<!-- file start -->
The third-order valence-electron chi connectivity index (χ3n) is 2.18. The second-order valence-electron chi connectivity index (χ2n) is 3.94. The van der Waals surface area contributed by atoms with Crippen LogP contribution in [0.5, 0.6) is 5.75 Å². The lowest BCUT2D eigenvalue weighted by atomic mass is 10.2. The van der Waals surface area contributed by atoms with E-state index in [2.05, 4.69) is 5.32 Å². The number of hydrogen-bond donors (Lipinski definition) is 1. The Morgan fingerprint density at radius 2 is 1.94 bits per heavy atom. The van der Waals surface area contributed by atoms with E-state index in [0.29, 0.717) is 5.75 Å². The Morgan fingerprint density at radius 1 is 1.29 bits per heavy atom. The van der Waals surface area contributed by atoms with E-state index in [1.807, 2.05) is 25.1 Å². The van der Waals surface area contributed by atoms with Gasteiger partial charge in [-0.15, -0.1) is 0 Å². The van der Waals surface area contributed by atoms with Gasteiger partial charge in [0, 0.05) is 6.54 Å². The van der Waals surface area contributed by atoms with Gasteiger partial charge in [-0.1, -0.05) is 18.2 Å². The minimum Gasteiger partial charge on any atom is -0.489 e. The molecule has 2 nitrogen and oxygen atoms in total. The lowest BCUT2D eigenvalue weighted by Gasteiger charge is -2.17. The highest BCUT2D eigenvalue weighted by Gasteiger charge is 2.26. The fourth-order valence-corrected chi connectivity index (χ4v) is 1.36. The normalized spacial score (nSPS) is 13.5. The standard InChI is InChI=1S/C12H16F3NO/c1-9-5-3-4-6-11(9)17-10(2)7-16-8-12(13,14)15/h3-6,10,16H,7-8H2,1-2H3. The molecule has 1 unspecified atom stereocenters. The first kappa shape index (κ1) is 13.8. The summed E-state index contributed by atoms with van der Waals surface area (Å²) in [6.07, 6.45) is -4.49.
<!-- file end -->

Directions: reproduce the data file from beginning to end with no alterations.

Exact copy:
The third-order valence-electron chi connectivity index (χ3n) is 2.18. The second-order valence-electron chi connectivity index (χ2n) is 3.94. The van der Waals surface area contributed by atoms with Crippen LogP contribution in [0.5, 0.6) is 5.75 Å². The lowest BCUT2D eigenvalue weighted by atomic mass is 10.2. The van der Waals surface area contributed by atoms with E-state index in [2.05, 4.69) is 5.32 Å². The number of hydrogen-bond donors (Lipinski definition) is 1. The Morgan fingerprint density at radius 2 is 1.94 bits per heavy atom. The van der Waals surface area contributed by atoms with E-state index in [0.29, 0.717) is 5.75 Å². The Morgan fingerprint density at radius 1 is 1.29 bits per heavy atom. The van der Waals surface area contributed by atoms with E-state index in [1.807, 2.05) is 25.1 Å². The van der Waals surface area contributed by atoms with Gasteiger partial charge in [-0.15, -0.1) is 0 Å². The van der Waals surface area contributed by atoms with Gasteiger partial charge in [0, 0.05) is 6.54 Å². The van der Waals surface area contributed by atoms with Gasteiger partial charge in [-0.1, -0.05) is 18.2 Å². The minimum Gasteiger partial charge on any atom is -0.489 e. The molecule has 2 nitrogen and oxygen atoms in total. The lowest BCUT2D eigenvalue weighted by Gasteiger charge is -2.17. The highest BCUT2D eigenvalue weighted by Gasteiger charge is 2.26. The fourth-order valence-corrected chi connectivity index (χ4v) is 1.36. The normalized spacial score (nSPS) is 13.5. The standard InChI is InChI=1S/C12H16F3NO/c1-9-5-3-4-6-11(9)17-10(2)7-16-8-12(13,14)15/h3-6,10,16H,7-8H2,1-2H3. The molecule has 1 unspecified atom stereocenters. The first kappa shape index (κ1) is 13.8. The summed E-state index contributed by atoms with van der Waals surface area (Å²) in [6.07, 6.45) is -4.49.